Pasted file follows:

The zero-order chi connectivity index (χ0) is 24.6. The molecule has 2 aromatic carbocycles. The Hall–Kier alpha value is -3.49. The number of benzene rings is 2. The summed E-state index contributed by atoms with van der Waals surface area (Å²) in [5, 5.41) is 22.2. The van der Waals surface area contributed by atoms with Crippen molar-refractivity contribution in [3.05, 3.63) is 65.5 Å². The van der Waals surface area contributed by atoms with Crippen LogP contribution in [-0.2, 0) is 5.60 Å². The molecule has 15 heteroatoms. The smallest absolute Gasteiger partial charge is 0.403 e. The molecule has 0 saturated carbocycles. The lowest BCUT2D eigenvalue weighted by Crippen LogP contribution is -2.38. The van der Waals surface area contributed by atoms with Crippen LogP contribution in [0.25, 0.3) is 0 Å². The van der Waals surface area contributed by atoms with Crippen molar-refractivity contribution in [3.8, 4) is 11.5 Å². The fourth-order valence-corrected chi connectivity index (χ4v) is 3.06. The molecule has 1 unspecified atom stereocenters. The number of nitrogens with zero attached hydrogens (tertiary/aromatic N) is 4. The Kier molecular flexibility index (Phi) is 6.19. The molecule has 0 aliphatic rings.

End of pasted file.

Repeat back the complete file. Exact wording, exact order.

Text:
The zero-order chi connectivity index (χ0) is 24.6. The molecule has 2 aromatic carbocycles. The Hall–Kier alpha value is -3.49. The number of benzene rings is 2. The summed E-state index contributed by atoms with van der Waals surface area (Å²) in [5, 5.41) is 22.2. The van der Waals surface area contributed by atoms with Crippen molar-refractivity contribution in [3.05, 3.63) is 65.5 Å². The van der Waals surface area contributed by atoms with Crippen LogP contribution in [-0.2, 0) is 5.60 Å². The molecule has 15 heteroatoms. The smallest absolute Gasteiger partial charge is 0.403 e. The molecule has 0 saturated carbocycles. The lowest BCUT2D eigenvalue weighted by Crippen LogP contribution is -2.38. The van der Waals surface area contributed by atoms with Crippen LogP contribution in [0.25, 0.3) is 0 Å². The van der Waals surface area contributed by atoms with Crippen molar-refractivity contribution in [3.8, 4) is 11.5 Å². The fourth-order valence-corrected chi connectivity index (χ4v) is 3.06. The molecule has 1 unspecified atom stereocenters. The number of nitrogens with zero attached hydrogens (tertiary/aromatic N) is 4. The Kier molecular flexibility index (Phi) is 6.19. The molecule has 0 aliphatic rings.